Kenya’s national carrier, Kenya Airways PLC (KQ), has signed a Strategic Partnership Framework with South African Airways (SAA), a key milestone towards co-starting a Pan African Airline Group by 2023.
The partnership framework follows the Memorandum of Cooperation (MoC) that the two airlines signed two months ago to foster the exchange of knowledge, expertise, innovation, digital technologies, and best practice between the two airlines.
The signing of the Strategic Partnership Framework by the two African airlines will see both airlines work together to increase passenger traffic, cargo opportunities, and general trade by taking advantage of strengths in South Africa, Kenya, and Africa.
It is expected that the partnership will improve the financial viability of the two airlines. Customers will also benefit from more competitive price offering for both passenger and cargo segments.
The signing of the Strategic Partnership Framework was witnessed by President Uhuru Kenyatta and his South African host, President Cyril Ramaphosa on the second day of President Kenyatta’s three-day State visit to South Africa.
The Strategic Partnership Framework was signed by KQ Chairman Michael Joseph and SAA Chairman John Lamola in Johannesburg South Africa.
The partnership framework aligns well with the aspirations of the Africa Continental Free Trade Area Agreement (AfCFTA) of providing a single market for goods and services, facilitated by the movement of persons and goods to deepen the economic integration and prosperity of the African continent. It also includes demand recovery and other costs containment strategies which will aid the recovery of both carriers in an increasingly
competitive African airline environment.
Speaking at the signing ceremony, KQ Chairman Michael Joseph said, “This cooperation aligns with Kenya Airways’ core purpose of ‘Contributing to the sustainable development of Africa’; and is based on mutual benefits. It will increase connectivity through passenger traffic, cargo opportunities, while enhancing the implementation of the Africa Continental Free Trade Area Agreement (AfCFTA). The geolocation of the two countries will make the Pan-African Airline Group attractive by creating the most formidable Airline Group that is
expected to take advantage of strengths in South Africa, Kenya, and Africa.”
Both airlines remain committed to their financial turnaround strategy. One of the pillars to achieve this is coming together and combining assets to provide a more robust and ultimately competitive aviation ecosystem to pursue the commercial viability of both carriers.
On his part, SAA Chairman said, “The Strategic Partnership Framework will improve the financial viability of both airlines by creating the most formidable air transport connection in Africa by benefiting from at least two attractive hubs of Johannesburg and Nairobi. It will ignite the Kenya and South Africa tourism circuits, which account for significant portions of the respective country’s GDP,” said SAA Chairman John Lamola.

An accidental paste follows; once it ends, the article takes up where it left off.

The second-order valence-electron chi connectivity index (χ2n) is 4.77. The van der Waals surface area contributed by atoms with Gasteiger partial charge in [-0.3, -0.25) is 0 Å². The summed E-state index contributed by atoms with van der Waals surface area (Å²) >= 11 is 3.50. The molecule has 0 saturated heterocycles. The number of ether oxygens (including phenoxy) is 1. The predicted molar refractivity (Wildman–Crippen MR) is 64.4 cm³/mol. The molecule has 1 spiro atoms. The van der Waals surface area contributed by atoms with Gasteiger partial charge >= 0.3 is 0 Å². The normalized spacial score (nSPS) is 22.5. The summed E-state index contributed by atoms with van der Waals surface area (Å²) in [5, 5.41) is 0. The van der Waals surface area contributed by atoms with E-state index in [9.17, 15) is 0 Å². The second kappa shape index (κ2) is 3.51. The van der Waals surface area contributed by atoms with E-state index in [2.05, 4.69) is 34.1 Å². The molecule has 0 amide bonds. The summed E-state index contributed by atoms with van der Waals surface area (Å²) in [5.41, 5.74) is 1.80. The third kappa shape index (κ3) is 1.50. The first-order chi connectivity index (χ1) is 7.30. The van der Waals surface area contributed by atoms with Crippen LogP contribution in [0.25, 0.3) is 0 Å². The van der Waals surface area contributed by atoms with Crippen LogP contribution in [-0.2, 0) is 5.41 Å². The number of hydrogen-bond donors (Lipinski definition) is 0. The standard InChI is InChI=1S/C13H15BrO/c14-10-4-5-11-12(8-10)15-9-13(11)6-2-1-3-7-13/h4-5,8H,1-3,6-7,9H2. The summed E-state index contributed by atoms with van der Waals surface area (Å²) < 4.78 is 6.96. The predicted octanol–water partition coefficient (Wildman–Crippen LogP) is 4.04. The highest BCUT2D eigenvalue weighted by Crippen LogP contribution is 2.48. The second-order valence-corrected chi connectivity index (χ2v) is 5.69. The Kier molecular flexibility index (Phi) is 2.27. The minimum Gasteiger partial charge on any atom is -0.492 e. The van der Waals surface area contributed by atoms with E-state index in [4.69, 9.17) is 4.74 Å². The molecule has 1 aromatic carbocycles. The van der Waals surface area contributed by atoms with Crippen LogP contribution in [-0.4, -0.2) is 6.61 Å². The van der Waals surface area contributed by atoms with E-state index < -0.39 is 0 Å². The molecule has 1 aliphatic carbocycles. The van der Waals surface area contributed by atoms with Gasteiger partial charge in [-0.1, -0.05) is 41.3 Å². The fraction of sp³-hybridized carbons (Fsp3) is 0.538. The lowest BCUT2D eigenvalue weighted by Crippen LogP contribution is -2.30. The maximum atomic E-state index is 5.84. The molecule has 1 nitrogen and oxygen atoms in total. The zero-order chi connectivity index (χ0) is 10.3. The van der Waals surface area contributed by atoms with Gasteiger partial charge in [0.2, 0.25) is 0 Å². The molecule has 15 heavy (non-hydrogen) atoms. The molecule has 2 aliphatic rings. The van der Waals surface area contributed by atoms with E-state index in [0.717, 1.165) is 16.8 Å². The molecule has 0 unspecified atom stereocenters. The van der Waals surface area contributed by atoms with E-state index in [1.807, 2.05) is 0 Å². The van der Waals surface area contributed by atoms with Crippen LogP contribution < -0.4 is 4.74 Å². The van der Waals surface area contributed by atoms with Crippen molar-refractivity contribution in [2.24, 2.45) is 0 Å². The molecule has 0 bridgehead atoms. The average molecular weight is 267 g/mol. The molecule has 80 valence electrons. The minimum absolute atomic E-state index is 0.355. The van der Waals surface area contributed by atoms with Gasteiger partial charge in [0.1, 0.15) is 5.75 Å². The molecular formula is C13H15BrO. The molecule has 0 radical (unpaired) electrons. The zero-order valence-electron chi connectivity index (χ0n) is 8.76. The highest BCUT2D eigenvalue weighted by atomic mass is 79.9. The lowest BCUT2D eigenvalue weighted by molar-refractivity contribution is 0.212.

As reported by The Exchange Africa on September 30, the two airlines entered into the MoU a longer-term view to co-starting a Pan-African Airline Group that in time will enhance mutual growth potential between the two carriers.
Commenting on the initiation of the deal, Allan Kilavuka, Kenya Airways Group Managing Director and Chief Executive Officer, highlighted the partnership’s significance in turning around the fortunes of both KQ and SAA.
“The future of aviation and its long-term sustenance is hinged on cooperation. KQ and SAA collaboration will enhance customer benefits by availing a larger combined passenger and Cargo network, fostering the exchange of expertise, innovation, best practice, and adopting home-grown organic solutions to technical and operational challenges.’’
He added that the airline remained committed to its financial turnaround strategy. “The pursuit of partnerships is one of the core strategic pillars that shall transform the airline by ensuring its financial viability while offering world-class services in Africa and the world.”
SAA’s Interim CEO Thomas Kgokolo noted that the cooperation, which includes demand recovery and other cost containment strategies, will aid the recovery of both carriers in an increasingly competitive African airline environment.
He added that the deal would also enhance related Kenya and South Africa tourism circuits, which sectors account for significant portions of respective country growth domestic product, benefiting from at least two attractive hubs in Johannesburg, Nairobi and possibly Cape Town.
“KQ and SAA, as iconic airline brands of Africa’s biggest and vibrant economies, in East Africa and Southern Africa respectively, are at the precipice of what could be Africa’s formidable Pan African airline,” Kgokolo said.